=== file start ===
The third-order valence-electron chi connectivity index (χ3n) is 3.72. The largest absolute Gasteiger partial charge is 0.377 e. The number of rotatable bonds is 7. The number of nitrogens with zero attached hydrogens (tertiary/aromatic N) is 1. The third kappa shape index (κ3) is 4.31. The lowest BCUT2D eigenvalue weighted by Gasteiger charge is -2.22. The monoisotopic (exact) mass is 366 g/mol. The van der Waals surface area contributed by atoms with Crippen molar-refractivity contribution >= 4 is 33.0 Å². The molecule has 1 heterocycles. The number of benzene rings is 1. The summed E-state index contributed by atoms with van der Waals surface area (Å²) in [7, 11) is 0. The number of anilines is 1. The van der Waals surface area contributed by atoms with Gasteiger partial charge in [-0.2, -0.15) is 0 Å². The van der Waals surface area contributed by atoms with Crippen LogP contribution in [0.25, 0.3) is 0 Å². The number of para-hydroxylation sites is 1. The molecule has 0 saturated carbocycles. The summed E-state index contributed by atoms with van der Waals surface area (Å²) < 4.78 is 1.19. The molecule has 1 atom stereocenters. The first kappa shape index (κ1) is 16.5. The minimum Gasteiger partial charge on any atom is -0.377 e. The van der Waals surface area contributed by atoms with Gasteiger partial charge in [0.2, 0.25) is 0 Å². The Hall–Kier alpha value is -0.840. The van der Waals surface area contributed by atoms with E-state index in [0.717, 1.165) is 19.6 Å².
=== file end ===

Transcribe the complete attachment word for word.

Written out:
The third-order valence-electron chi connectivity index (χ3n) is 3.72. The largest absolute Gasteiger partial charge is 0.377 e. The number of rotatable bonds is 7. The number of nitrogens with zero attached hydrogens (tertiary/aromatic N) is 1. The third kappa shape index (κ3) is 4.31. The lowest BCUT2D eigenvalue weighted by Gasteiger charge is -2.22. The monoisotopic (exact) mass is 366 g/mol. The van der Waals surface area contributed by atoms with Crippen molar-refractivity contribution >= 4 is 33.0 Å². The molecule has 1 heterocycles. The number of benzene rings is 1. The summed E-state index contributed by atoms with van der Waals surface area (Å²) in [7, 11) is 0. The number of anilines is 1. The van der Waals surface area contributed by atoms with Gasteiger partial charge in [-0.2, -0.15) is 0 Å². The van der Waals surface area contributed by atoms with Crippen LogP contribution in [0.25, 0.3) is 0 Å². The number of para-hydroxylation sites is 1. The molecule has 0 saturated carbocycles. The summed E-state index contributed by atoms with van der Waals surface area (Å²) < 4.78 is 1.19. The molecule has 1 atom stereocenters. The first kappa shape index (κ1) is 16.5. The minimum Gasteiger partial charge on any atom is -0.377 e. The van der Waals surface area contributed by atoms with Gasteiger partial charge in [0.2, 0.25) is 0 Å². The Hall–Kier alpha value is -0.840. The van der Waals surface area contributed by atoms with E-state index in [0.717, 1.165) is 19.6 Å².